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Frances PerkinsFrances Perkins
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spring of the next year. He telephoned me and said he wanted to see me about something. He often telephoned me. We talked back and forth to Albany frequently about the business of the Industrial Commission or labor legislation - things of that sort. He said he'd like to talk to me about something and could I come over to the Biltmore?

So I went over to the Biltmore. I was taken up to his suite. There were some other people around in the little sitting room that went with the suite. There was another room out behind where the secretary was pounding away. There were quite a few people around. Al was told that I was there. He came out to the door of his bedroom. He was in his shirt sleeves, with his vest, as he always called it, open and his shirtsleeves rolled up. He was smoking away at one of his big cigars. He said, “Hello, Commissioner, how are you?”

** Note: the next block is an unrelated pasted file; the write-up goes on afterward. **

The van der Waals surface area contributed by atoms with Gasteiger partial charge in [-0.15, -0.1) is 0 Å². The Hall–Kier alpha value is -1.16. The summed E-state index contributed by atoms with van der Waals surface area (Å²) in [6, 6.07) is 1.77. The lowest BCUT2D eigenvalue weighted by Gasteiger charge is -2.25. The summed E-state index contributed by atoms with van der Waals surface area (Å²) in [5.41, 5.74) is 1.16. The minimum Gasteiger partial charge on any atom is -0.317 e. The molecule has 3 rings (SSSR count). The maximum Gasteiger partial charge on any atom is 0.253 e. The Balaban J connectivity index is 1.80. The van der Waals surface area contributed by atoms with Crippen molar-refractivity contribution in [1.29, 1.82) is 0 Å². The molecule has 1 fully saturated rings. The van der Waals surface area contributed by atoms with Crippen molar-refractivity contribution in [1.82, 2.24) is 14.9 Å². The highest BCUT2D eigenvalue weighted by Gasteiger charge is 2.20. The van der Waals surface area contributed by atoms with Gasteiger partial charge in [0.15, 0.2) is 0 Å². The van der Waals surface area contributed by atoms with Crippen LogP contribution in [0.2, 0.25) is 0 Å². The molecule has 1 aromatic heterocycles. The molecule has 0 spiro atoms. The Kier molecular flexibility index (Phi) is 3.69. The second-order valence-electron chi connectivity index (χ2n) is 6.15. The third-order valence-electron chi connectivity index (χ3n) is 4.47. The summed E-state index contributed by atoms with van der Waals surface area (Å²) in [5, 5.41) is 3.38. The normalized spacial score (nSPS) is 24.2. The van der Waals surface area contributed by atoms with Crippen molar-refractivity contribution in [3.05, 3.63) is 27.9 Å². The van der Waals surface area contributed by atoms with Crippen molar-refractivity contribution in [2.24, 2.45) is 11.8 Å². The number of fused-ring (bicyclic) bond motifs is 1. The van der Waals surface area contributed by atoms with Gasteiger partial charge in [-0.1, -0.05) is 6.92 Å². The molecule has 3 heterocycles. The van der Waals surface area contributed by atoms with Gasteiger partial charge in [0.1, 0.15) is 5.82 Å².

I don't recall the other men there. I think Johnny Gilchrist was there, because he was always there. They were sitting around in the little sitting room and waiting for one thing or another. He said to them, “I want to talk to the Commissioner. You don't mind if I take her ahead of you, Johnny?”

“Oh, that's all right.”

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